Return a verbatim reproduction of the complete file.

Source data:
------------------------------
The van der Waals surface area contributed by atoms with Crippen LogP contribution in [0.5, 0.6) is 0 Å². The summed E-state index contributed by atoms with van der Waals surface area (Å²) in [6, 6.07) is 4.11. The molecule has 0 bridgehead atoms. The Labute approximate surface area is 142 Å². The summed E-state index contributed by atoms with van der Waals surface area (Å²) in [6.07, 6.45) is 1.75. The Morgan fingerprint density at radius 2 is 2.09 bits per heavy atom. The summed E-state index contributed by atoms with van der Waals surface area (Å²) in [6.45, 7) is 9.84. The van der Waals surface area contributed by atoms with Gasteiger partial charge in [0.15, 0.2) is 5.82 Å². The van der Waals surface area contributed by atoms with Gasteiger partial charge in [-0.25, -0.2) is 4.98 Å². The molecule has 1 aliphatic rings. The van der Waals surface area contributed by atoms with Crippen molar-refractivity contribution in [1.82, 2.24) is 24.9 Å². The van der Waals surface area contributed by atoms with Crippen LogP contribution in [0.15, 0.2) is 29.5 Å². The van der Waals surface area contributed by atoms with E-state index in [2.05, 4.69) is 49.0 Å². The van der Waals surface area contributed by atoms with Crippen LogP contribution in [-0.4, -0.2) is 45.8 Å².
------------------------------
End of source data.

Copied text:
The van der Waals surface area contributed by atoms with Crippen LogP contribution in [0.5, 0.6) is 0 Å². The summed E-state index contributed by atoms with van der Waals surface area (Å²) in [6, 6.07) is 4.11. The molecule has 0 bridgehead atoms. The Labute approximate surface area is 142 Å². The summed E-state index contributed by atoms with van der Waals surface area (Å²) in [6.07, 6.45) is 1.75. The Morgan fingerprint density at radius 2 is 2.09 bits per heavy atom. The summed E-state index contributed by atoms with van der Waals surface area (Å²) in [6.45, 7) is 9.84. The van der Waals surface area contributed by atoms with Gasteiger partial charge in [0.15, 0.2) is 5.82 Å². The van der Waals surface area contributed by atoms with Gasteiger partial charge in [-0.25, -0.2) is 4.98 Å². The molecule has 1 aliphatic rings. The van der Waals surface area contributed by atoms with Crippen molar-refractivity contribution in [1.82, 2.24) is 24.9 Å². The van der Waals surface area contributed by atoms with Crippen LogP contribution in [0.15, 0.2) is 29.5 Å². The van der Waals surface area contributed by atoms with E-state index in [2.05, 4.69) is 49.0 Å². The van der Waals surface area contributed by atoms with Crippen LogP contribution in [-0.4, -0.2) is 45.8 Å².